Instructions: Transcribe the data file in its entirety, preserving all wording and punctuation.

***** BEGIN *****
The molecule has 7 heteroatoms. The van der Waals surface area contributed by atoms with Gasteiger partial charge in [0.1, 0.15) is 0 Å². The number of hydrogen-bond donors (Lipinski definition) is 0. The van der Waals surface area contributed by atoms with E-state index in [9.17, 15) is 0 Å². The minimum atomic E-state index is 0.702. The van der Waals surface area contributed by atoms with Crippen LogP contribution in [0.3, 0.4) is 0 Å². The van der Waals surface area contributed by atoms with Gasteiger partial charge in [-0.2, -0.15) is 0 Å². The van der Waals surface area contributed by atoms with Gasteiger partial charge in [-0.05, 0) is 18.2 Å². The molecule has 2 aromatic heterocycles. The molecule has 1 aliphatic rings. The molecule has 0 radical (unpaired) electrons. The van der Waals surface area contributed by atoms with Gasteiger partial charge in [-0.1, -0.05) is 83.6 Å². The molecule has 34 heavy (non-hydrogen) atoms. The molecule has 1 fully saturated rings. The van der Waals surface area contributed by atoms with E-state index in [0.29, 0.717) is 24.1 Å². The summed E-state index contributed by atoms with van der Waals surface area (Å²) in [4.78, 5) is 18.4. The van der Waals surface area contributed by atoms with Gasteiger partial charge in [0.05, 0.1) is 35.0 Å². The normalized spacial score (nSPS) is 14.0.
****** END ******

The molecule has 7 heteroatoms. The van der Waals surface area contributed by atoms with Gasteiger partial charge in [0.1, 0.15) is 0 Å². The number of hydrogen-bond donors (Lipinski definition) is 0. The van der Waals surface area contributed by atoms with E-state index in [9.17, 15) is 0 Å². The minimum atomic E-state index is 0.702. The van der Waals surface area contributed by atoms with Crippen LogP contribution in [0.3, 0.4) is 0 Å². The van der Waals surface area contributed by atoms with Gasteiger partial charge in [-0.2, -0.15) is 0 Å². The van der Waals surface area contributed by atoms with Gasteiger partial charge in [-0.05, 0) is 18.2 Å². The molecule has 2 aromatic heterocycles. The molecule has 1 aliphatic rings. The molecule has 0 radical (unpaired) electrons. The van der Waals surface area contributed by atoms with Gasteiger partial charge in [-0.1, -0.05) is 83.6 Å². The molecule has 34 heavy (non-hydrogen) atoms. The molecule has 1 fully saturated rings. The van der Waals surface area contributed by atoms with E-state index in [0.29, 0.717) is 24.1 Å². The summed E-state index contributed by atoms with van der Waals surface area (Å²) in [4.78, 5) is 18.4. The van der Waals surface area contributed by atoms with Gasteiger partial charge in [0.05, 0.1) is 35.0 Å². The normalized spacial score (nSPS) is 14.0.